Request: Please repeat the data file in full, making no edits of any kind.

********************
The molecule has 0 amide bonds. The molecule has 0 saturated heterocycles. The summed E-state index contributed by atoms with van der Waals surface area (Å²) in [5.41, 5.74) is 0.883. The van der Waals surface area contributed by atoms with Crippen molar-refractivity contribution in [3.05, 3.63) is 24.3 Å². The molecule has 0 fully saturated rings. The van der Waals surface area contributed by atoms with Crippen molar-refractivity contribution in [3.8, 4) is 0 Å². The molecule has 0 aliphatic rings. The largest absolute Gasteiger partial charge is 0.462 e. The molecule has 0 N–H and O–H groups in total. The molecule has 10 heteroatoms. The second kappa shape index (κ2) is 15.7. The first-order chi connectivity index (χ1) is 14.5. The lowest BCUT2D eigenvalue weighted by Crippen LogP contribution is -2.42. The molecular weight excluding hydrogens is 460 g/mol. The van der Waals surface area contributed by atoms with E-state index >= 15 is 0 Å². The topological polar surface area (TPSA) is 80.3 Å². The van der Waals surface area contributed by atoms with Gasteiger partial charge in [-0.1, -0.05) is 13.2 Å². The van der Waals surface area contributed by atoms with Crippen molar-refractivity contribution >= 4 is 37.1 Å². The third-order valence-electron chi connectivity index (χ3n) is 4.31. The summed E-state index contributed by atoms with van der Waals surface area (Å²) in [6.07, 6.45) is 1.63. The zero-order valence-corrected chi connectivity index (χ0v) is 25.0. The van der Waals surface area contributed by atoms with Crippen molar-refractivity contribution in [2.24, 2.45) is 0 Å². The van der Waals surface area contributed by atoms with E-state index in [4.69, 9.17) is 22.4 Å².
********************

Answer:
The molecule has 0 amide bonds. The molecule has 0 saturated heterocycles. The summed E-state index contributed by atoms with van der Waals surface area (Å²) in [5.41, 5.74) is 0.883. The van der Waals surface area contributed by atoms with Crippen molar-refractivity contribution in [3.05, 3.63) is 24.3 Å². The molecule has 0 fully saturated rings. The van der Waals surface area contributed by atoms with Crippen molar-refractivity contribution in [3.8, 4) is 0 Å². The molecule has 0 aliphatic rings. The largest absolute Gasteiger partial charge is 0.462 e. The molecule has 0 N–H and O–H groups in total. The molecule has 10 heteroatoms. The second kappa shape index (κ2) is 15.7. The first-order chi connectivity index (χ1) is 14.5. The lowest BCUT2D eigenvalue weighted by Crippen LogP contribution is -2.42. The molecular weight excluding hydrogens is 460 g/mol. The van der Waals surface area contributed by atoms with E-state index >= 15 is 0 Å². The topological polar surface area (TPSA) is 80.3 Å². The van der Waals surface area contributed by atoms with Gasteiger partial charge in [-0.1, -0.05) is 13.2 Å². The van der Waals surface area contributed by atoms with Crippen molar-refractivity contribution >= 4 is 37.1 Å². The third-order valence-electron chi connectivity index (χ3n) is 4.31. The summed E-state index contributed by atoms with van der Waals surface area (Å²) in [6.07, 6.45) is 1.63. The zero-order valence-corrected chi connectivity index (χ0v) is 25.0. The van der Waals surface area contributed by atoms with Crippen molar-refractivity contribution in [2.24, 2.45) is 0 Å². The van der Waals surface area contributed by atoms with E-state index in [4.69, 9.17) is 22.4 Å².